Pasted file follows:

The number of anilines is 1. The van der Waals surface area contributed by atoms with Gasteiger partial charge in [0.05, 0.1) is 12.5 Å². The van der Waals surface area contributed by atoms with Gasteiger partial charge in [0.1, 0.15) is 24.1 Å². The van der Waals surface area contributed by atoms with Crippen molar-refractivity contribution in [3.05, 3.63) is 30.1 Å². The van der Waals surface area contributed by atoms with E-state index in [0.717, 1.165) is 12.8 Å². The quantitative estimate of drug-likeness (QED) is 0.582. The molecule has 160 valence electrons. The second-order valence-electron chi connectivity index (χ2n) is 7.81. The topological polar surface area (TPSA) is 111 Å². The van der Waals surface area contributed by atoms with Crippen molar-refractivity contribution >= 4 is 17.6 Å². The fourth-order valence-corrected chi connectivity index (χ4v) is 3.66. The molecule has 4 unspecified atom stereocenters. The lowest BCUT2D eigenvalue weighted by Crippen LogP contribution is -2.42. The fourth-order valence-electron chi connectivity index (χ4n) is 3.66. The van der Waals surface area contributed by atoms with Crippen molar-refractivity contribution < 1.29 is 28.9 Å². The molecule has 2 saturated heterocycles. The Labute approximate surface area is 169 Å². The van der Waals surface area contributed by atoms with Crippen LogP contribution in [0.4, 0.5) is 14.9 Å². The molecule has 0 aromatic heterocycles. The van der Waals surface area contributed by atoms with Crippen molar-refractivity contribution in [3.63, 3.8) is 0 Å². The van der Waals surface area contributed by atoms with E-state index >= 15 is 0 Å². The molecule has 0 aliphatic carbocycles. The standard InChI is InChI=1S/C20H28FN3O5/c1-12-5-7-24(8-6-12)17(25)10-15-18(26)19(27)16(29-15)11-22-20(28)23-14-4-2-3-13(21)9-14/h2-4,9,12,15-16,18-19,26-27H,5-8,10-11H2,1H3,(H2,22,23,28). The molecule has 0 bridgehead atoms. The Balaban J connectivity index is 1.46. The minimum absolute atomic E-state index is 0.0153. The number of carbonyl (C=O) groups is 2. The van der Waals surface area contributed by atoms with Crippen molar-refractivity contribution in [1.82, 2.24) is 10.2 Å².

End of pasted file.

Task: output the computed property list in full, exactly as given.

The number of anilines is 1. The van der Waals surface area contributed by atoms with Gasteiger partial charge in [0.05, 0.1) is 12.5 Å². The van der Waals surface area contributed by atoms with Gasteiger partial charge in [0.1, 0.15) is 24.1 Å². The van der Waals surface area contributed by atoms with Crippen molar-refractivity contribution in [3.05, 3.63) is 30.1 Å². The van der Waals surface area contributed by atoms with E-state index in [0.717, 1.165) is 12.8 Å². The quantitative estimate of drug-likeness (QED) is 0.582. The molecule has 160 valence electrons. The second-order valence-electron chi connectivity index (χ2n) is 7.81. The topological polar surface area (TPSA) is 111 Å². The van der Waals surface area contributed by atoms with Crippen molar-refractivity contribution >= 4 is 17.6 Å². The fourth-order valence-corrected chi connectivity index (χ4v) is 3.66. The molecule has 4 unspecified atom stereocenters. The lowest BCUT2D eigenvalue weighted by Crippen LogP contribution is -2.42. The fourth-order valence-electron chi connectivity index (χ4n) is 3.66. The van der Waals surface area contributed by atoms with Crippen molar-refractivity contribution < 1.29 is 28.9 Å². The molecule has 2 saturated heterocycles. The Labute approximate surface area is 169 Å². The van der Waals surface area contributed by atoms with Crippen LogP contribution in [0.4, 0.5) is 14.9 Å². The molecule has 0 aromatic heterocycles. The van der Waals surface area contributed by atoms with Crippen molar-refractivity contribution in [3.63, 3.8) is 0 Å². The van der Waals surface area contributed by atoms with E-state index >= 15 is 0 Å². The molecule has 0 aliphatic carbocycles. The standard InChI is InChI=1S/C20H28FN3O5/c1-12-5-7-24(8-6-12)17(25)10-15-18(26)19(27)16(29-15)11-22-20(28)23-14-4-2-3-13(21)9-14/h2-4,9,12,15-16,18-19,26-27H,5-8,10-11H2,1H3,(H2,22,23,28). The molecule has 0 bridgehead atoms. The Balaban J connectivity index is 1.46. The minimum absolute atomic E-state index is 0.0153. The number of carbonyl (C=O) groups is 2. The van der Waals surface area contributed by atoms with Crippen molar-refractivity contribution in [1.82, 2.24) is 10.2 Å².